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Mountain Spirits and the Shaking Earth

Posted by on Oct 20, 2015 in Adaptation, All Posts, Featured Posts | 0 comments

Mountain Spirits and the Shaking Earth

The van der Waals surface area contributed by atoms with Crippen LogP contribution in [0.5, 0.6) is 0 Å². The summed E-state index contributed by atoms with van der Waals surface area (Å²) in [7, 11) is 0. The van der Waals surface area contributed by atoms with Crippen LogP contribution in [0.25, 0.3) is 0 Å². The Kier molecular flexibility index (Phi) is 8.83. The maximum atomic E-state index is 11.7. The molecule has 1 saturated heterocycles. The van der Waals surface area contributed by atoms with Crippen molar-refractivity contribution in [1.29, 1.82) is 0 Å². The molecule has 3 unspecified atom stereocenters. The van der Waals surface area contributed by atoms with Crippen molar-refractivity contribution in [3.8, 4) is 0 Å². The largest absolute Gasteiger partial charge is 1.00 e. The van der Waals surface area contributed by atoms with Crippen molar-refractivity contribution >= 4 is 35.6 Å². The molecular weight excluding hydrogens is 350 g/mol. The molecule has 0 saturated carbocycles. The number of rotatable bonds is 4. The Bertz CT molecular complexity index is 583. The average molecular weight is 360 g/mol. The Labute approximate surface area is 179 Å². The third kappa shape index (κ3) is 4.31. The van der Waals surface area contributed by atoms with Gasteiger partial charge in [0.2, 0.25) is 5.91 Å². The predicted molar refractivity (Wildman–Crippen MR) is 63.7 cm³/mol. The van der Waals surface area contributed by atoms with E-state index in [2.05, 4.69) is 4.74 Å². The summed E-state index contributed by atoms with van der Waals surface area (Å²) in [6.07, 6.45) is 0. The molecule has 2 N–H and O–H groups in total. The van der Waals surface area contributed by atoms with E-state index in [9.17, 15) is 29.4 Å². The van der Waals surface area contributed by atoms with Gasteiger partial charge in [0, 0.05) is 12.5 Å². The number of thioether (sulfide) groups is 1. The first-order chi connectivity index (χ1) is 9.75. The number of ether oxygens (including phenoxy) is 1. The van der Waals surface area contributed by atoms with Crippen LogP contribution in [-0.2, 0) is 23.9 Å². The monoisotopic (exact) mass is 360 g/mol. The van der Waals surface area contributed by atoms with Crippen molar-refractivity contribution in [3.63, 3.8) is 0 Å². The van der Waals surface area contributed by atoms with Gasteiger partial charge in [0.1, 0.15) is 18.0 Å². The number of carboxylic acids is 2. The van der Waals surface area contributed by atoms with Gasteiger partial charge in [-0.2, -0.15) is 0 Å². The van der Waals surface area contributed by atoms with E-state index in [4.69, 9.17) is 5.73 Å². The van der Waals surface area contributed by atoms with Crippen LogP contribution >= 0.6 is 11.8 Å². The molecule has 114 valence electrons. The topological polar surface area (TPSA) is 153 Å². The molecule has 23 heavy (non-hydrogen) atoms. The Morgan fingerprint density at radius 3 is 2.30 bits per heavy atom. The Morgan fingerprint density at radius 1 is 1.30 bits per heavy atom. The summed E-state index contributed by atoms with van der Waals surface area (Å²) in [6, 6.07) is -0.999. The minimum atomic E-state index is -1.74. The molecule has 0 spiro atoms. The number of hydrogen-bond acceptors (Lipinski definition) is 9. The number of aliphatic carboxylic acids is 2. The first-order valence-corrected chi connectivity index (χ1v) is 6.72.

Spread the News:ShareAfter the devastating earthquakes in Nepal earlier this year, Sienna Craig began to conduct field research in Mustang to understand how communities in the area perceived and dealt with the earthquake. Craig is Associate Professor and Chair of the Department of Anthropology at Dartmouth College. She is the co-editor of HIMALAYA, the flagship journal of the Association for Nepal and Himalayan Studies, and the co-founder of DROKPA, a nonprofit organization dedicated to partnering with pastoral communities in the greater Himalayan region to implement grassroots development and promote social entrepreneurship. She agreed to write a post for GlacierHub about her work. Yangjin and I were talking about causality when the topic of glaciers came up. She was describing the interviews she and her fellow community researchers from Mustang, Nepal, had completed this summer as part of an NSF RAPID award called “Narrating Disaster: Calibrating Causality and Response to the 2015 Earthquakes in Nepal.” Yangjin moved her hands and shoulders, narrating, through the words of others, how this living earth, jigten, balances on the back of a mythical animal. Sometimes it is an elephant, other times a white ox, fish, tortoise, or pig. “When the animal shakes its tail, there is a small earthquake. This time people felt the whole body shaking.” This causal explanation of Nepal’s devastating earthquakes will likely prove to be a common response in our research, particularly among the elderly. Other recurring explanations include discussions of the four elements – fire, water, air, and earth – which at once comprise and course through our planet. When these elements are out of balance or in need of release, events such as earthquakes, floods, or volcanic eruptions occur, locals explained. These views resonate with Tibetan Buddhist cosmological understandings as well as those derived from the region’s medical and astrological traditions. Even so, we are finding that such concepts are often voiced in dialogue with what our interlocutors recognize as “science,” including descriptions of tectonic plates shifting and colloquial expressions that correspond with geological and geophysical concepts. “Many people also spoke about the cultural and religious reasons for the earthquakes,” Yangjin continued. These reasons might be thought of as the lived effects of the anthropocene in culturally Himalayan terms. “Some people said these days people are more greedy or focused on individual concerns. Others are poor or ignorant of religion so they use nature’s resources without making proper ritual.” In this ‘dark era’ (kali yug), Yangjin said, reflecting the views of others, we are not using the earth carefully. She went on to describe how people mentioned that specific deities of place (lü, tsen, sabdak, etc.) were displeased with the ways people have forgotten to honor them. At times this reflected a shift in Mustang away from subsistence agriculture toward planting cash crops. “One person in [the village of] Samar said that since so many people are now just planting apples, and nothing else, the lü [serpent spirits] are not happy.” In such terms, the earthquakes are being interpreted as painful reminders to pay attention – wakeup calls that have, in some instances, sparked new waves of religious action among young and old alike. “The earthquakes have also made people very scared of floods,” Yangjin went on. “Especially in some areas where there are glaciers.” Yangjin is from the Village Development Committee of Tshoshar, a region that suffered massive destruction in the wake of a glacial lake outburst flood about thirty years ago, right around the time Yangjin was born. The results of this flood still define great swaths of Tshoshar’s landscape: river stones the size of ostrich eggs...